The lawyer representing James McManus in his Supreme Court concussion claim against Newcastle believes the former State of Origin winger could have played on for another two seasons in the NRL and then continued his career in the Super League in England had he not been forced into retirement.
McManus's action against the Knights came before Justice Ian Harrison, briefly, for the first time on Friday and while the 31-year-old, who still works for Newcastle, was not in court in Sydney his solicitor said the landmark case could prompt others to take action.
"I think it's certainly possible," said Doug Williams of Slater and Gordon outside the court. "It's the first high-profile matter in Australia that we're aware of in respect to concussions. I certainly think there are other players out there that are considering their rights."
Williams said he was not sure the extent of the damages McManus would be seeking in his negligence claim against the Knights which relates to allegations of how the club managed his head knocks over four seasons before his NRL career came to an end in 2015 when McManus was 29. But he estimates the player could have continued for another two years in the NRL and then played in the Super League in England had his condition not led him into retirement.
"A lot of that will depend on the medical evidence when it comes in," Williams said. "There will be medical evidence from neurologists, from psychiatrists...once all that medical evidence comes in, we'll then be in a better position to determine what the claim might be worth."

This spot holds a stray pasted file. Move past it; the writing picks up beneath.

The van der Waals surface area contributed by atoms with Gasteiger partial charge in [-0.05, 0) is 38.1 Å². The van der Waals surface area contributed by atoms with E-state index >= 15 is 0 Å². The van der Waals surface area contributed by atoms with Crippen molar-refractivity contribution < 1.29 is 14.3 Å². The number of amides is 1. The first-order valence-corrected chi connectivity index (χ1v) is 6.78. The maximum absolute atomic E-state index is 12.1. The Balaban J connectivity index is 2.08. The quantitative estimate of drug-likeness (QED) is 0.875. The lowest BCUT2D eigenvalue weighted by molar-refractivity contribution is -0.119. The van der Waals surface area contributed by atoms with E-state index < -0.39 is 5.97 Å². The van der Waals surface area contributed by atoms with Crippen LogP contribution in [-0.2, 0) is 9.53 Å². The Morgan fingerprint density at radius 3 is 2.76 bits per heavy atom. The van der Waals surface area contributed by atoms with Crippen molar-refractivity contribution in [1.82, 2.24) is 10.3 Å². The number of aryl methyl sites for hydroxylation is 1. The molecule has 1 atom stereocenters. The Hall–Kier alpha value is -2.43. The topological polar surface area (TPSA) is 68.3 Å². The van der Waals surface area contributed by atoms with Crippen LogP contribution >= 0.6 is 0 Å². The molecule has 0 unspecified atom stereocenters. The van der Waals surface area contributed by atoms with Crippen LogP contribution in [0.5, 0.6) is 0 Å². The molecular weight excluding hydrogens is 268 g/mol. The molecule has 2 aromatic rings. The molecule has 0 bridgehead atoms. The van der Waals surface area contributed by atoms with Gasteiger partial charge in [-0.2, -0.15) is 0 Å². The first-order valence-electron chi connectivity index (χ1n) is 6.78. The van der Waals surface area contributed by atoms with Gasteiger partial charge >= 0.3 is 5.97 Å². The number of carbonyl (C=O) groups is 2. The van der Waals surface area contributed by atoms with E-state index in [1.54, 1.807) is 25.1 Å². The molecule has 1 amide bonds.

The case was adjourned until June 23 and in court Justice Harrison asked Williams whether McManus' claim would fall outside the provisions for dangerous recreational activities in the Civil Liability Act. That law states that a defendant is "is not liable in negligence for harm suffered....as a result of the materialisation of an obvious risk of a dangerous recreational activity engaged in by the plaintiff".
Williams said outside court: "Certainly there are implications in terms of dangerous recreational activities. Having said that, effectively we are...engaged in employment and contracted to the Newcastle Knights."
McManus' claim will allege Newcastle breached its duty of care to him in its handling of his concussions, citing a series of incidents from 2012 to 2015 including a semi-final against Canterbury in 2013 in which he claims he was told to play out the match after a head knock. Another incident cited in his case is from Newcastle's match against the Warriors in the first round of 2015 when he was sidelined with what was reported as a suspected broken nose but returned to the field and played 68 minutes of the game.
The Knights are yet to file a defence – they have been given until June 9 – but the club's chairman Brian McGuigan has already vehemently denied any negligence.
Williams said McManus' life now was "difficult".
"He has a serious medical condition. He's got objective signs of a brain injury, he suffers from mood swings. He's doing it tough, he really is," he said.
"He's got a young family, a family that he has to support, and they are his number one priority."